Wednesday, March 25, 2009

Silence, Annunciation, Incarnation

Today is the feast of the Annunciation in the traditional calendar, commemorating the event where the Angel "declared unto Mary" and she "conceived by the Holy Spirit".

As recited in Latin in the Angelus:

V. Angelus Domini nuntiavit Mariae.
R. Et concepit de Spiritu Sancto.

It was nine months before the Nativity, at the moment of Mary's response to the Angel's Annunciation -- "Be it done to me according to thy word" -- that the Word was made flesh and dwelt among us:

V. Ecce ancilla Domini.
R. Fiat mihi secundum verbum tuum.

V. Et Verbum caro factum est.
R. Et habitavit in nobis.

The poet Rainer Maria Rilke (1875-1926), although better known for other works, wrote a cycle of poems on the life of the Virgin Mary, one of which was about the Annunciation. The poem suggests an intense silence at the first moment of the encounter between the Archangel and Mary, before Gabriel greeted Mary and revealed his purpose.

While Rilke's theology is often unorthodox, his description of this silence before the Annunciation is compelling. Both the Archangel and Mary are entirely present to one another and, at that moment, in a state of holy fear. Perhaps Mary is in awe because she instantly recognizes Gabriel as a messenger of God, and perhaps Gabriel is in awe because he instantly recognizes Mary's profound purity.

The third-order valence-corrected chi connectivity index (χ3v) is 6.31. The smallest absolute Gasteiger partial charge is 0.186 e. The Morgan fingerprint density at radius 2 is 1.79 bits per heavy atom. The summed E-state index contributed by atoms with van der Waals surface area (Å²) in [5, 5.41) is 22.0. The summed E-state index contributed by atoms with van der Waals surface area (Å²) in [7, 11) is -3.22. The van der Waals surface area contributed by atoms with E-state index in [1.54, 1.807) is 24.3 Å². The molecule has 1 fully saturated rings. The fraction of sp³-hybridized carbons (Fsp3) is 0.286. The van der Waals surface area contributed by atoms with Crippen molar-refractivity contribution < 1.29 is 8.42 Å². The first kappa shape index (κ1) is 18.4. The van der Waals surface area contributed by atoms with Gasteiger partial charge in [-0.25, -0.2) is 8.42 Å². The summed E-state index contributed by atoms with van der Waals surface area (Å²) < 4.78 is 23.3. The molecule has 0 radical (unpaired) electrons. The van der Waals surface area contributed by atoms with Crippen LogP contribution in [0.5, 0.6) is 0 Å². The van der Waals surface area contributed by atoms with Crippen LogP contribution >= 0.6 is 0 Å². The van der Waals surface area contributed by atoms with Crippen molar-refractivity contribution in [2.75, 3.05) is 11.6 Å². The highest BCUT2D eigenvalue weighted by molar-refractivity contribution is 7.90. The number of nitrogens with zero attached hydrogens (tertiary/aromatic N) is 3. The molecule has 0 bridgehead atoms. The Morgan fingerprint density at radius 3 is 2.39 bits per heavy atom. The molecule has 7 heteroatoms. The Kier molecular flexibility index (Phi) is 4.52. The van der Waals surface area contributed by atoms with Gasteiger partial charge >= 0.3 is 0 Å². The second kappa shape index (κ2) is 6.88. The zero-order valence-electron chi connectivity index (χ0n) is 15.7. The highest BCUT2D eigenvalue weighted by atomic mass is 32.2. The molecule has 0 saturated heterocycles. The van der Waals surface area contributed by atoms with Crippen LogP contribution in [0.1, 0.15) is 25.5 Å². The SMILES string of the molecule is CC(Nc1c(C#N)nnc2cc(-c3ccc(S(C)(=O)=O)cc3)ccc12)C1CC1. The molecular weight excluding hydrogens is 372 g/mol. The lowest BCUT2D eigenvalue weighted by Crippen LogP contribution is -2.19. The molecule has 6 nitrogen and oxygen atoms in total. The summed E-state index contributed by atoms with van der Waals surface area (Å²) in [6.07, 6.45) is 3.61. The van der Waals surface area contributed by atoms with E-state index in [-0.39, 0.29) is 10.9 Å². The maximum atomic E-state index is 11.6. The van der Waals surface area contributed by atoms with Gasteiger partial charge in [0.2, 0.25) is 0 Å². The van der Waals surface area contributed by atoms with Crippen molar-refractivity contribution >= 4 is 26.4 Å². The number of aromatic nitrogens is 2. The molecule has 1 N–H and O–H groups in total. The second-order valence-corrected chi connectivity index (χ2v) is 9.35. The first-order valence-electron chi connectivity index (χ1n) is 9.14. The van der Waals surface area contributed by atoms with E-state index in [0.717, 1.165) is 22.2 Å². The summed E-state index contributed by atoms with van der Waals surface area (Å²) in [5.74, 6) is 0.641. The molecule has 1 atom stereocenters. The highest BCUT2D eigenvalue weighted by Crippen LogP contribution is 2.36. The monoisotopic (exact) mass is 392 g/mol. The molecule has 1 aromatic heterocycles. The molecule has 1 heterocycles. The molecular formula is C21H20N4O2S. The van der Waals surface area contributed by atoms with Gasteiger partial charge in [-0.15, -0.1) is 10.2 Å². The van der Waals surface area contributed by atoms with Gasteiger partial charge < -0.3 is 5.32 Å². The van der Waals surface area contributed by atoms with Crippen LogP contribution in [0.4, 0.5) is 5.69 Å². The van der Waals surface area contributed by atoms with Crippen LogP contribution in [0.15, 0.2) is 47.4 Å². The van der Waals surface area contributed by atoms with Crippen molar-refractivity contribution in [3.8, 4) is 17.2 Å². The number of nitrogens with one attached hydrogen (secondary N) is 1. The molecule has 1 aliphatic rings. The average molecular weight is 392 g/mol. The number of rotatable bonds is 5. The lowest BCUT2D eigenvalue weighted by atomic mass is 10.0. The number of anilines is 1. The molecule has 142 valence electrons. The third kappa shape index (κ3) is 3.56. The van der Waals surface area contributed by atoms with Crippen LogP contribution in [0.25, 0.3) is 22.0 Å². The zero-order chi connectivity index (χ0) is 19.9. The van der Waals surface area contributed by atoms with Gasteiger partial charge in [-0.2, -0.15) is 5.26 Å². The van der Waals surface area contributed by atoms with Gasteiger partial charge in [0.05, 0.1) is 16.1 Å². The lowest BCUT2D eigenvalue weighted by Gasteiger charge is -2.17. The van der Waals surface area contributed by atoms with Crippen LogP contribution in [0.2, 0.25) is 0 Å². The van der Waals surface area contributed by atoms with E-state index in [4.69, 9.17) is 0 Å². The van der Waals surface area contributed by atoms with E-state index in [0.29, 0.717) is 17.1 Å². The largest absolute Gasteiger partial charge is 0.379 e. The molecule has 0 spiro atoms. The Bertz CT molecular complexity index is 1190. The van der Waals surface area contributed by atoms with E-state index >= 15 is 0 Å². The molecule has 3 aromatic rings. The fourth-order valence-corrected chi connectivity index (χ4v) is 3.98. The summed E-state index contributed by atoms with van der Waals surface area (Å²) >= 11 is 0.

The last lines of the poem, in rough translation, are as follows:

"She and he,
seeing and seen,
nowhere other than where they were.
Such sight frightens, and both were scared . . .
Then the angel sang his song."

When composing the poem, Rilke might well have meditated on the above image of The Annunciation (1333) by Simone Martini (ca. 1284 to ca. 1344). There, Gabriel and Mary gaze upon one another, their eyes meeting.

Although many paintings of the Annunciation show the Archangel giving Our Lady a lily, in Martini's portrayal, the lilies -- symbol of Mary's purity -- are in a vase. Gabriel instead presents Mary with an olive branch, symbol of peace. Gabriel also wears a crown of olive, which is the crown of the Holy Ghost.

The Ave Maria Prayer

Ave, Maria, gratia plena, Dominus tecum;
benedicta tu in mulieribus,
et benedictus fructus ventris tui, Iesus.

Sancta Maria, Mater Dei,
ora pro nobis peccatoribus,
nunc et en hora mortis nostrae.

(Hail, Mary, full of grace,
the Lord is with thee;
blessed art thou among women,
and blessed is the fruit of thy womb, Jesus.

Holy Mary, Mother of God,
pray for us sinners,
now and at the hour of our death.

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